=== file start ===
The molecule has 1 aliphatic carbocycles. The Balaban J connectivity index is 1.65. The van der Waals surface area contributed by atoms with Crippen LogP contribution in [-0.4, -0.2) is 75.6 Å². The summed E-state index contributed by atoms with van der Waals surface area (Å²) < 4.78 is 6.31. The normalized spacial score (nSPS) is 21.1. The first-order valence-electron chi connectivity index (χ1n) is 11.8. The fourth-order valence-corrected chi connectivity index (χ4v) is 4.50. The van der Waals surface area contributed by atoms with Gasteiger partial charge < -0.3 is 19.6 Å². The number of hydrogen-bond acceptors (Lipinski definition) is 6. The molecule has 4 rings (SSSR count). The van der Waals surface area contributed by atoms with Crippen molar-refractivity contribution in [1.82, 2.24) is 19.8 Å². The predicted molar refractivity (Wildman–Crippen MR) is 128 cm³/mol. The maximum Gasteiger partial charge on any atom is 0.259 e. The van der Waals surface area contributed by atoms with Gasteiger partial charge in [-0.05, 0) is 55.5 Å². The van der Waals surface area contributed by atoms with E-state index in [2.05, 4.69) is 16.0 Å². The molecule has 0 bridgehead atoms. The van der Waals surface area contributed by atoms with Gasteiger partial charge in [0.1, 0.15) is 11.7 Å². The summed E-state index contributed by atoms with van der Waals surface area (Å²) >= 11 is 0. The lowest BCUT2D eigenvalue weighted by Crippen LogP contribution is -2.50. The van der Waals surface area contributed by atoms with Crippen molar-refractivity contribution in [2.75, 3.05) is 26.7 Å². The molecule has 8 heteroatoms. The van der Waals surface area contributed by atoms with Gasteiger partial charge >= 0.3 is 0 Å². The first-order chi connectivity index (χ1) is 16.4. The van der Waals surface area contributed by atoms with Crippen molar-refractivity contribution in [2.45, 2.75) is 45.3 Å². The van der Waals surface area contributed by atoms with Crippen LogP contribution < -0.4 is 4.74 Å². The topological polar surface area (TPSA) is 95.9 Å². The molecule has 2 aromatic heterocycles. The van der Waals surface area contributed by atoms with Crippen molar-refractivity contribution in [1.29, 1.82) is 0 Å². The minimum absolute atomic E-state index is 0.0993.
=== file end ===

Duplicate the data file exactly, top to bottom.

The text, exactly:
The molecule has 1 aliphatic carbocycles. The Balaban J connectivity index is 1.65. The van der Waals surface area contributed by atoms with Crippen LogP contribution in [-0.4, -0.2) is 75.6 Å². The summed E-state index contributed by atoms with van der Waals surface area (Å²) < 4.78 is 6.31. The normalized spacial score (nSPS) is 21.1. The first-order valence-electron chi connectivity index (χ1n) is 11.8. The fourth-order valence-corrected chi connectivity index (χ4v) is 4.50. The van der Waals surface area contributed by atoms with Gasteiger partial charge < -0.3 is 19.6 Å². The number of hydrogen-bond acceptors (Lipinski definition) is 6. The molecule has 4 rings (SSSR count). The van der Waals surface area contributed by atoms with Crippen molar-refractivity contribution in [1.82, 2.24) is 19.8 Å². The predicted molar refractivity (Wildman–Crippen MR) is 128 cm³/mol. The maximum Gasteiger partial charge on any atom is 0.259 e. The van der Waals surface area contributed by atoms with Gasteiger partial charge in [-0.05, 0) is 55.5 Å². The van der Waals surface area contributed by atoms with E-state index in [2.05, 4.69) is 16.0 Å². The molecule has 0 bridgehead atoms. The van der Waals surface area contributed by atoms with Gasteiger partial charge in [0.1, 0.15) is 11.7 Å². The summed E-state index contributed by atoms with van der Waals surface area (Å²) >= 11 is 0. The lowest BCUT2D eigenvalue weighted by Crippen LogP contribution is -2.50. The van der Waals surface area contributed by atoms with Crippen molar-refractivity contribution in [2.75, 3.05) is 26.7 Å². The molecule has 8 heteroatoms. The van der Waals surface area contributed by atoms with Gasteiger partial charge >= 0.3 is 0 Å². The first-order chi connectivity index (χ1) is 16.4. The van der Waals surface area contributed by atoms with Crippen molar-refractivity contribution in [2.45, 2.75) is 45.3 Å². The van der Waals surface area contributed by atoms with Crippen LogP contribution < -0.4 is 4.74 Å². The topological polar surface area (TPSA) is 95.9 Å². The molecule has 2 aromatic heterocycles. The van der Waals surface area contributed by atoms with Crippen molar-refractivity contribution in [1.29, 1.82) is 0 Å². The minimum absolute atomic E-state index is 0.0993.